complaints, revisited

I like asking myself


to help me work around my own brain’s tendency to justify thoughts (and therefore behavior) that is not really in my best interest.

Different questions, for different circumstances.
This topic is going to be about complaints.
As always, this is stuff that I find useful to use to guide my own behavior; I do not hold anyone else accountable to this.
I am sharing it in case someone else finds utility in some of my words- nothing more.
As with many other concepts, I’ve begun thinking of complaints rather… broadly.
To help me make a determination as to whether or not something I’ve said, or am considering saying, is a thing which I would classify as a complaint, I ask myself questions like:
“What am I trying to achieve?”
“What do I think is going to be the most likely result? The best possible, even if unlikely?”
Ex: I’ve told a few people about some health stuff I have going on, over the past few days. I am already doing everything I can to take care of it, so I’m not in position where I need encouragement to take care of things. I’m at a point where the only people who can really advise me on next steps are medical professionals.
In each case, my brain came up with reasons it was appropriate to share, at the time.
And in each case, I realized after the fact that what I had actually achieved was something more like a sharing out of my stress to others.
Sometimes we need this; I am not trying to make anyone feel uncomfortable with seeking out a empathetic ear when in need!
But I did not need that, and realized that making other people feel bad on my account had actually made me feel worse, not better.
This kind of ties into the


topic, in my mind.

I believe that people, by and large, want to make things better when we see others in pain, in hardship.
So when we take to Twitter or conversations with family and bring up things they cannot help with, what we achieve is experiencing a reduction in the internal pressure we’re feeling, by sharing it with those around us.
How it affects those people we share it with, I believe is difficult to assess. That’s the kind of thing I mean when I refer to things like ‘area damage’, or negativity being….messy.
When we are conscious of what we’re doing, and why, we become much more able to predict results.
If we do need a sympathetic ear, and we’re aware of that, we can then approach someone to discuss things with who seems stable enough in their own life to listen without it affecting them severely.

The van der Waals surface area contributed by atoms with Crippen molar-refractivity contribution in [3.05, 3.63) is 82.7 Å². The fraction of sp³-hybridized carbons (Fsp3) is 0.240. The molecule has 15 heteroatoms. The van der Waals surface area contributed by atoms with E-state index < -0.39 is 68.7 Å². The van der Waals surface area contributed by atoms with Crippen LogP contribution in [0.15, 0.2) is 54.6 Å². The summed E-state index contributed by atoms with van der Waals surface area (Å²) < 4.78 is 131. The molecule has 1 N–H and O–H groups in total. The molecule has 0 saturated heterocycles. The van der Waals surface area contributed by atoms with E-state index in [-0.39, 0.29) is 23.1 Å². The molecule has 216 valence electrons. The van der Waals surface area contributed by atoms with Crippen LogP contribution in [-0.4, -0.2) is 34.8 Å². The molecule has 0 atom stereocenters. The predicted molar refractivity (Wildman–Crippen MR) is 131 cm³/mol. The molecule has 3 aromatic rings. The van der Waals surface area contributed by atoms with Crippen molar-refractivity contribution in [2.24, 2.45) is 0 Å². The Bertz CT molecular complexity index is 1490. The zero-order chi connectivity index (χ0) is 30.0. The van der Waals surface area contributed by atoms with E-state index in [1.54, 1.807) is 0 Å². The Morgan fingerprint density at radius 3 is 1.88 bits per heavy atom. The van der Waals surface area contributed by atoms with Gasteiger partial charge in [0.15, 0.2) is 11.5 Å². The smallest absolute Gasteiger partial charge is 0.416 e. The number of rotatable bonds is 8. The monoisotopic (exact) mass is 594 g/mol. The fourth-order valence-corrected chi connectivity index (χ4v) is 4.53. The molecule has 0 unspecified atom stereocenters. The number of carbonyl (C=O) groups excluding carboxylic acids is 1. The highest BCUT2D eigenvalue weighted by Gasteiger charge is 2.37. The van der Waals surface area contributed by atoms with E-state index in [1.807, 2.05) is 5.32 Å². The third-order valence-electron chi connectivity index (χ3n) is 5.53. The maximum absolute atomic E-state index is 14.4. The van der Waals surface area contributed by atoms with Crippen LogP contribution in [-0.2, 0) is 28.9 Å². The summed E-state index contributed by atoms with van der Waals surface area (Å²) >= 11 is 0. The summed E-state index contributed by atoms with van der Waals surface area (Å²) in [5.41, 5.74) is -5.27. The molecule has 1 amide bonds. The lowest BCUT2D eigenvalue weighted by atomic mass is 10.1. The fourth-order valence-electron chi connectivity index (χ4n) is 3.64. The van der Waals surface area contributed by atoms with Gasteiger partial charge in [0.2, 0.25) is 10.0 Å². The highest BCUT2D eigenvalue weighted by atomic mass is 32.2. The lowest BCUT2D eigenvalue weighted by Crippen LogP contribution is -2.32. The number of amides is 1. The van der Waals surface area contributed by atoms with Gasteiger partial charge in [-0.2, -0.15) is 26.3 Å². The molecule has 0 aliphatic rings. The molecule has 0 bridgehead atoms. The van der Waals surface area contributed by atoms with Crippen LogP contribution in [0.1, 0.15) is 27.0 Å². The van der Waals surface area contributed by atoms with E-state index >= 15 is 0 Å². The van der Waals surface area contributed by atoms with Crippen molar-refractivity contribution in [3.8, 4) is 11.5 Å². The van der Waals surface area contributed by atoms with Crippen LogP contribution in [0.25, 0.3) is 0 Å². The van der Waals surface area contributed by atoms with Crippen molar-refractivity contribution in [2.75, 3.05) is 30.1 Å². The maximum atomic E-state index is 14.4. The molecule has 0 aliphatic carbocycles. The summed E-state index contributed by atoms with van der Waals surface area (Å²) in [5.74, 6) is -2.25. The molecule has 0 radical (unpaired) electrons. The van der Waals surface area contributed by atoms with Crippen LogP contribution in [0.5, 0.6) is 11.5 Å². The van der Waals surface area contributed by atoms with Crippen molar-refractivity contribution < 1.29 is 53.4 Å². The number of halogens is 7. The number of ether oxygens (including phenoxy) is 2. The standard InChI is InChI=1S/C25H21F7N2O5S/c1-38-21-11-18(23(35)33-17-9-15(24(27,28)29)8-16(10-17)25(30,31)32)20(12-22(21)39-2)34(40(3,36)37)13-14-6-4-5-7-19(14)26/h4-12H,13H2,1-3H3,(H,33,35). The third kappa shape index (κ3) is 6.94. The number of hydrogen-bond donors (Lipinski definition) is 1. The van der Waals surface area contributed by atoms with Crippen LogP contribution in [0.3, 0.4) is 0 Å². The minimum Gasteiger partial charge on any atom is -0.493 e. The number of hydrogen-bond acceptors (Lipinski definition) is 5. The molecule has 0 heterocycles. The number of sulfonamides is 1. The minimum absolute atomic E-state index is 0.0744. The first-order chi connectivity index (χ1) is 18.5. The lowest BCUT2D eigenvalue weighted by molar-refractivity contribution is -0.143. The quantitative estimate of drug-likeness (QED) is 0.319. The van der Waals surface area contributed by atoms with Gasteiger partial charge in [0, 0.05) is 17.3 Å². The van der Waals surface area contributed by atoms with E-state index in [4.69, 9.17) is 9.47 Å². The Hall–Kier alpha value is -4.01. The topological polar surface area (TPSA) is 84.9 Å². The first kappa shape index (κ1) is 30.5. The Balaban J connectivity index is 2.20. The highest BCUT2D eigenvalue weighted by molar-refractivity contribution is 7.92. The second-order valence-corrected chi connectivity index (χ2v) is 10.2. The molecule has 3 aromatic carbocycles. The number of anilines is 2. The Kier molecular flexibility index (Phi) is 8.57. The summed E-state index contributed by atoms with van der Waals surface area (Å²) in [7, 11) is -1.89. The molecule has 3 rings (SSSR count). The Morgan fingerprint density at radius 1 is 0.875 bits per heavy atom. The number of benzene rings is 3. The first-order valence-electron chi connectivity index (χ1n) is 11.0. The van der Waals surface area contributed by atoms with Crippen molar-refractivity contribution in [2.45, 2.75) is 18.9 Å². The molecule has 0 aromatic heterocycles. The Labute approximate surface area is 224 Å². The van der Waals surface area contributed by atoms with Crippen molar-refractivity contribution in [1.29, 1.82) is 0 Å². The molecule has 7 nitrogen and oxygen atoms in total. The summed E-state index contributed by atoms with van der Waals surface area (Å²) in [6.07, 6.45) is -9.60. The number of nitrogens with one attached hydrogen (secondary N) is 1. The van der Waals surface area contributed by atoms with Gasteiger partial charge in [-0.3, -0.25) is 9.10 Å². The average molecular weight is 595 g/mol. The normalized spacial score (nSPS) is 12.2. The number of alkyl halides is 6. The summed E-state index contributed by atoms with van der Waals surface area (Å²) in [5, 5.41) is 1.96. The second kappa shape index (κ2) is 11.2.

But if we go to anyone, we might end up adding just the right amount of stress to a person that was already in a fragile enough place that it tips the course of their day into a downward slide that may be difficult for them to recover from.
Most frequently, I feel like we express negativity when we could be doing something else about it, but aren’t.
Lack of awareness of other options, or lack of awareness of the factors motivating our own actions.
If I don’t need a sympathetic ear, advice, or encouragement – then, personally, I believe that I should not be airing my problems to other people.
I have a wide range of activities (from going for walks or practicing self-care, to learning new tasks or writing about unrelated topics) that I have experimented enough with to I know I can get myself back to feeling good when I am not…with a bit of work.
I have no need to burden others with problems they have no ability to solve.
To clarify, I absolutely do not consider solicitations for advice, or encouragement, as complaints.
On the contrary: I believe that is one of the most underappreciated aspects of this globally connected society in which we live.
Not sure how to proceed? Someone else has likely been there already.
And if not, discussing problems with a mind open to solutions might be just the thing we need to realize a solution that might have been hiding just under our noses.
Nuance, and balance- I have become much more willing to seek advice when I am in need of it, at the same time as I’ve become more aware of when my brain is trying to trick me into thinking I need help, when I do not.


I spent three years living on the street in Los Angeles. I came out of that, changed. This is my story.

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